For someone residing in a community residence with 24 hour supervision, many of these services will be provided by the certified agency. In most cases there will be a service coordinator or care manager who will have the responsibility of providing oversight, supervision and advocacy. Yet many individuals with disabilities will live in independent community based settings with less monitoring and oversight. Every parent, caregiver and advocate for those with disabilities must be honest and admit that staff turnover continues to be a problem even in the most efficiently run organizations. In our view, having a privately hired and paid advocate can be essential, if for no other reason than to ensure that there is always a set of eyes and ears that can report to siblings and other family members who will step in when the parents are gone.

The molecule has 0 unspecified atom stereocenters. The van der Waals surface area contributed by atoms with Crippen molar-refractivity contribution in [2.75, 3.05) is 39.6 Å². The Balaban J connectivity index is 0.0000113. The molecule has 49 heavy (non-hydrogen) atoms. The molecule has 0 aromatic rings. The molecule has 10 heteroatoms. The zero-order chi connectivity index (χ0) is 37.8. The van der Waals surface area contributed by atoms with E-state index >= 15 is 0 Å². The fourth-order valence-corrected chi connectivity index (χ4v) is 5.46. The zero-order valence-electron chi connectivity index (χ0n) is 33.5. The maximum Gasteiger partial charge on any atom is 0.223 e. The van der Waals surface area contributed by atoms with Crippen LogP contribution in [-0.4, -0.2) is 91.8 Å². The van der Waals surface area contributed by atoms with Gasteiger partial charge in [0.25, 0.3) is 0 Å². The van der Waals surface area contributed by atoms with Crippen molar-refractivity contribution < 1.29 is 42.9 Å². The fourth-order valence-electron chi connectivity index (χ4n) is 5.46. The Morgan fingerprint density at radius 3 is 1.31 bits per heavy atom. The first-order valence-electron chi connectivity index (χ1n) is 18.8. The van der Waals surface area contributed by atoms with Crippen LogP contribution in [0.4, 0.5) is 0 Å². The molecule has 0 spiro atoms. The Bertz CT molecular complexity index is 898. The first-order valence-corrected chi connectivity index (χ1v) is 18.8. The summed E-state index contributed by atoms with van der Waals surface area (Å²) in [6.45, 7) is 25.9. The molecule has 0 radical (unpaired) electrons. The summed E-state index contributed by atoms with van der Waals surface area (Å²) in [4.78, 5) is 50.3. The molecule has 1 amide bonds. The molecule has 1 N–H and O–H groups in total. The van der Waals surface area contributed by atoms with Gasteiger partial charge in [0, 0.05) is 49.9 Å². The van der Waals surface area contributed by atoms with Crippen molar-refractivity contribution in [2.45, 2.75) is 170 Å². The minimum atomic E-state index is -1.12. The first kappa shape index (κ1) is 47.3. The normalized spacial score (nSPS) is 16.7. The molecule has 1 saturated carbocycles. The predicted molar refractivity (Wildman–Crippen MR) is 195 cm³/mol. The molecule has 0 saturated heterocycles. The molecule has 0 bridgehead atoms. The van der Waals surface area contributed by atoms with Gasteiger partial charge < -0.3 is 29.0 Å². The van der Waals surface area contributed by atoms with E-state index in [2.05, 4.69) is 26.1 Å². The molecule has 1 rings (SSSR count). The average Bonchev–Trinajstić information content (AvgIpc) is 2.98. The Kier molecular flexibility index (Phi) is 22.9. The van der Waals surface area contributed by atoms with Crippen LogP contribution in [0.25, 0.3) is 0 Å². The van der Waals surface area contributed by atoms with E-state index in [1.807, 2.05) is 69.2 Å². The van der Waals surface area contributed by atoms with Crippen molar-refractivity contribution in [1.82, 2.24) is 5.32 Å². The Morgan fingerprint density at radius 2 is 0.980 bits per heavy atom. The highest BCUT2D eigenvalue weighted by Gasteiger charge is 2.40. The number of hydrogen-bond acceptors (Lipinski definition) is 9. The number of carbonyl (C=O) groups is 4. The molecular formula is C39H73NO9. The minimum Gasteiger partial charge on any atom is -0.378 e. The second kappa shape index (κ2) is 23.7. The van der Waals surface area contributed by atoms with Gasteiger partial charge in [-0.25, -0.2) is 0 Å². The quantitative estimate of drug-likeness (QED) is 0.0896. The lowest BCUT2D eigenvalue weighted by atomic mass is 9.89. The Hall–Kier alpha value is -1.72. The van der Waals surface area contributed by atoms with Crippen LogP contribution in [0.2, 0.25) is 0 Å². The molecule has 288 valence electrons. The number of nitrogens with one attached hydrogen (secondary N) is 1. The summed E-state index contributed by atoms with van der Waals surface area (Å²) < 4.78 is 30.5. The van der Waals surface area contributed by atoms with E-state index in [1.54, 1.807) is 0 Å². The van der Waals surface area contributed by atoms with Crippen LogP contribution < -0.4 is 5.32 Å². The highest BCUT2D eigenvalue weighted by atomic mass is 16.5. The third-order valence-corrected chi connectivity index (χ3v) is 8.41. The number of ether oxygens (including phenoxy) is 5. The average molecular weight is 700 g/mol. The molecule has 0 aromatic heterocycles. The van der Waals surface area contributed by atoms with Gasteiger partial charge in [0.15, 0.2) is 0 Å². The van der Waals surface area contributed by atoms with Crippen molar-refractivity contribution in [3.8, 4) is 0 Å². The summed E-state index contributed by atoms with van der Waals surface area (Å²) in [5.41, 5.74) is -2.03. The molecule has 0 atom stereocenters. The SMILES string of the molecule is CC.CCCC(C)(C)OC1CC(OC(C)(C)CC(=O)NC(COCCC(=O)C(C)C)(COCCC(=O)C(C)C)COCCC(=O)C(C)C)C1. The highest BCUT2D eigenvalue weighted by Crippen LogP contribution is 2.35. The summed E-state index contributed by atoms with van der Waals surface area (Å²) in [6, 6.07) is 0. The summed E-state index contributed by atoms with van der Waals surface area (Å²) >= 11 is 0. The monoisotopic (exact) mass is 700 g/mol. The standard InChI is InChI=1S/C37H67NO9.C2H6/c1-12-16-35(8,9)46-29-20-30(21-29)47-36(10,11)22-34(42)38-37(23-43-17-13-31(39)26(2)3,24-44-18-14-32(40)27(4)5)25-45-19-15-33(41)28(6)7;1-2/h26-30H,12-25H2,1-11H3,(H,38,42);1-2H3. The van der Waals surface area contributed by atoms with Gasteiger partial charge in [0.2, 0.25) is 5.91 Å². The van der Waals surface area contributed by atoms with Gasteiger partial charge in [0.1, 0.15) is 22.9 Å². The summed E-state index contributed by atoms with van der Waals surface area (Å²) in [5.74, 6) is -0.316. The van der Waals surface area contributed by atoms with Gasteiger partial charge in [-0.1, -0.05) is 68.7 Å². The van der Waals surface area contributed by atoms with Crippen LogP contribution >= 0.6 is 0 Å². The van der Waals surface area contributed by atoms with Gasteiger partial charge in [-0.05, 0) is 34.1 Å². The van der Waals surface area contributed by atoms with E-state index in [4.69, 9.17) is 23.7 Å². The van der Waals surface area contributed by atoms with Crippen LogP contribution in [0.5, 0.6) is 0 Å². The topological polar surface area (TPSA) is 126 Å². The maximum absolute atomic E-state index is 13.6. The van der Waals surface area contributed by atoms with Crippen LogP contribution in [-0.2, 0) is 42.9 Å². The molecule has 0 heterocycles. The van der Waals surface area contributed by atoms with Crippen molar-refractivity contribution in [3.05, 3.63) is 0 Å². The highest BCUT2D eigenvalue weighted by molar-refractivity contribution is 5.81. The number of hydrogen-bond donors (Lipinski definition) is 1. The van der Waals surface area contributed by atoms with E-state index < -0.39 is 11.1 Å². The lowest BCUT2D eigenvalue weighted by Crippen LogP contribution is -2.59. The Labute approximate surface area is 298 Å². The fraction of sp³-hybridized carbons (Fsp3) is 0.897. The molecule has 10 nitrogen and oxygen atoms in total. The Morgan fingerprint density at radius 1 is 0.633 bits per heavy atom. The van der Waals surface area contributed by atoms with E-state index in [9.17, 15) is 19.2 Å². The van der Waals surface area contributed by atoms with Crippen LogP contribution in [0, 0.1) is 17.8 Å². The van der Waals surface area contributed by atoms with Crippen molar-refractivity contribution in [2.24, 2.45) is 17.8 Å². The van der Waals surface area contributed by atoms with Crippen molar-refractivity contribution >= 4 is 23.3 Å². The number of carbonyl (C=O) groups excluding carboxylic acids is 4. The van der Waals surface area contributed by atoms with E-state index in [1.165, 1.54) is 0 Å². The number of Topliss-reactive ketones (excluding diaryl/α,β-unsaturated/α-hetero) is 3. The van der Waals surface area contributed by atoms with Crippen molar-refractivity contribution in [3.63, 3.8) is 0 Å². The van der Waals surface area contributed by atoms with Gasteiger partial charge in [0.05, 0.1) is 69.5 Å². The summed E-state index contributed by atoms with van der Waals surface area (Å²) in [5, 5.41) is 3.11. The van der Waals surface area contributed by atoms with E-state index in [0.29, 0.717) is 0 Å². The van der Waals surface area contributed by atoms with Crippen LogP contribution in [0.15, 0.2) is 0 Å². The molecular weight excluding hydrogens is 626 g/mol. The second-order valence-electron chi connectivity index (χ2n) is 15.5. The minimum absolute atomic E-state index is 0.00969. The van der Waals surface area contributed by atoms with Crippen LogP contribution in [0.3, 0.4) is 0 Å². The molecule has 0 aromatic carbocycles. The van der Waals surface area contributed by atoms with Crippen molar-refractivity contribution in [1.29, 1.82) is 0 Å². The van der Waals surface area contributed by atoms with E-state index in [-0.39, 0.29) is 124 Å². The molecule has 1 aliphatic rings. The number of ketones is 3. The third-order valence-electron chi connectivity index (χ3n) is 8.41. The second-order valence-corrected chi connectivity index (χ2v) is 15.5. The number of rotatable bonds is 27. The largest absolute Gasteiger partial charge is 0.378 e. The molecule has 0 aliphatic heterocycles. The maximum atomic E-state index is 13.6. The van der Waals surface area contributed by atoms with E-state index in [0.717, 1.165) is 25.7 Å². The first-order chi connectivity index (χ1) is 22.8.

A Word of Caution. As we have said, this will be a growing need. Right now this model exists primarily in the geriatric care community. In this situation, advocates (such as members of the National Association of Professional Geriatric Care Managers) are hired, often by sons and daughters living out of the area, to supervise and oversee the care that is being provided to their elderly parents — whether in a home based or nursing home setting. We think that many existing disability service providers can fill this role for the younger disabled, although in our experience these providers are generally less comfortable with the “private pay” model, since most of them have long operated primarily as contractors for government programs.